In “The Revival of Rhetoric,” Professor Wayne C. Booth suggests that “a case could be made for the claim that we live in the most rhetorical age of all time . . . ” (36). The truth of this statement depends upon one’s interpretation of what rhetoric is or is not. In simple terms, rhetoric is the art of persuasion. By this vague definition all political speeches, commercials, advertisements, etc., could justifiably be considered rhetoric, because they do in fact persuade us and inform our choices and decisions in all aspects of life. While persuasion is an essential part of rhetoric, mere persuasion alone is an insufficient definition because it lacks the pursuit and discovery of truth through argument. True rhetoric requires an argument. In our society we are continually bombarded with speech, imagery and ideas geared toward persuading us to buy, support or believe in something or someone. Booth defines this as “bad rhetoric,” and speaks of the current usage of rhetoric in our society as “bombast, mere propaganda, perhaps necessary for the affairs of men but necessarily tainted” (36). Much of what we are persuaded by is based on sensationalism and often the situation is fixed, intentionally dramaticized to provoke our emotions rather than appeal to our sense of truth or to provoke thought. In “An Introduction to Rhetoric,” Craig R. Smith provides an excellent example of this manipulation in the political arena. Smith comments on the rhetorical strategies used by former President Bush to gain support and votes. During the speech in question, Bush stated that drug agents were able to buy crack cocaine in Lafayette Park across from the White House (Rhetoric and Human Consciousness, 13). This comment was used to demonstrate that drugs could be found anywhere–even in an area that one would think of as “safe.” While this “inartistic proof” succeeded in generating interest and support, Smith later informed us that the incident was a set up, that the drug dealer was lead there for the sole purpose of making the drug problem seem more threatening and closer to home (endnotes, 16). It is both frightening and appalling that our leaders would contrive this way, yet in light of our societies bastardization of true rhetorical pursuit, it is not surprising. Certainly, all of the blame for the current corruption and abuse of rhetoric cannot be laid solely upon the shoulders of the politicians, media and other people of influence, because we as a society are all too willing to be duped or mislead. We would rather accept a juicy, sensationalized story rather than a dull but accurate one. We ourselves contribute to this “bad rhetoric” by accepting it as truth. Even worse, we often ignore those attempting to make sound, true rhetorical arguments because their opponent’s “bad rhetoric” is more interesting or spectacular. This corruption of rhetoric extends even further into our lives than the obvious and immediate concerns of the political arena and media agenda. Our personal beliefs, self image, and educational promise are all informed by the use or rather misuse of rhetoric. Booth points out that although our notions of self worth which were once (and should be) based on matters of moral virtue, family history and financial assets, are now settled rhetorically (37). Booth goes on to quote the Celebrity Register’s Daniel Boorstin about the current rhetoric of self worth, “It’s impossible to accurately list the success or value of men; but you can judge a man as a celebrity–all you have to do is weigh his press clippings” (37). Indeed, we often gauge our beliefs and self image upon what society has presented as the ideal. We assess our personal worth not upon our own merits, but upon how we compare to an unrealistic ideal set forth by some entity ultimately trying to sell us something.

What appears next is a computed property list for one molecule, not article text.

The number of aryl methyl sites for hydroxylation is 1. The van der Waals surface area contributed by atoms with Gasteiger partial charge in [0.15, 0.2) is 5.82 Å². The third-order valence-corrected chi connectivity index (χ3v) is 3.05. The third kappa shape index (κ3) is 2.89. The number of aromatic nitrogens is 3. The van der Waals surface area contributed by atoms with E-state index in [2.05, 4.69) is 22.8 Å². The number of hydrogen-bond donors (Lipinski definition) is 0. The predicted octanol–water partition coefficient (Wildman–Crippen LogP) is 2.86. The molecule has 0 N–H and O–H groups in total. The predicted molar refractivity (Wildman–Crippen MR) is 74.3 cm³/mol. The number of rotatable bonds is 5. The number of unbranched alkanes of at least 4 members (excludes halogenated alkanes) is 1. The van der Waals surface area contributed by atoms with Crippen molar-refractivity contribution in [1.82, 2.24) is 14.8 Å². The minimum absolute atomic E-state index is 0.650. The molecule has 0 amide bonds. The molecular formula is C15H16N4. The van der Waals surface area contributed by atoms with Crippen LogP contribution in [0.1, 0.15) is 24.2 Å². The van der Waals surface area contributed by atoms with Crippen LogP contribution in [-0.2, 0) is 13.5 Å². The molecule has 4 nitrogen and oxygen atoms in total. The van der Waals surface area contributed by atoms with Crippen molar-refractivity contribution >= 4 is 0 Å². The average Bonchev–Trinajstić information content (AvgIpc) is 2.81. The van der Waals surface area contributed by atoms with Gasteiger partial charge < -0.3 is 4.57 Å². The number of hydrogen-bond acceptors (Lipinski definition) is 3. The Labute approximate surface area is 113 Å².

Perhaps the worst area of degeneration of art of rhetoric is in the realm of education, concerning both public perceptions and pedagogical methods. Undeniably, more weight is placed on where an individual received his or her education, rather than what the individual studied, what grades were earned or the additional challenges which students faced while earning their degree. For example, if two candidates were competing for the same job, one having a degree from North Western, and the other from Governor’s State, the position would more than likely go to the candidate from North Western. Despite the fact that both applicants would be comparably qualified, and despite the fact that the G. S. U. student may have also worked, raised a family and had any number of additional responsibilities while earning their degree–thus proving their motivation and organizational skills, the prestige and pomp attached to the name North Western carries more weight. The educational system itself contributes to rhetorical deterioration by not providing instruction in rhetorical theory beyond its stylistic implications in literature or oratory. Many people in our culture are rhetorically illiterate, often lacking both the knowledge about their topic, and the ability to relate ideas in a manner which can convince, prove or sway others. Even if one were interested in learning the art of rhetoric, one would be hard pressed to find adequate instruction in the discipline. Booth notes that “at most universities a student still cannot undertake serious rhetorical study even if he wants to, for lack of teachers, courses, or library facilities” (41). For most high school students and many college students, speech class is their only experience in the art of rhetoric, and even then, instruction is geared toward persuasion or explanation–not debate or truth seeking discourse. Perhaps our society does live in the most rhetorical age of all time, but only if we reduce the definition of rhetoric to persuasion by contrivance or sensationalism. In our society questions of truth are seldom tested by debate, political power is not often truly in the hands of the people and assuming that all men are “subject to good rhetoric” is imprudent. It is not that our society is not capable of being the most rhetorical age, after all, we do have one of the best educational systems in the world, as well as access to more information and a more extensive forum for the expression of ideas than any previous society, but the gullibility, apathy and self-serving agendas of our populace prevent us from becoming such. Rhetoric requires the pursuit of truth through discussion and argument. Any rhetoric lacking this essential element cannot be true rhetoric– merely crafty persuasion.
Booth, Wayne, C. “The Revival of Rhetoric.” PMLA. v. 80, no. 2. 1965. Pp. 35- 46. Smith, Craig, R. “An Introduction to Rhetoric.” Rhetoric and the Human Consciousness. Prospect Heights: Waveland Press, 1998. Pp. 2-16.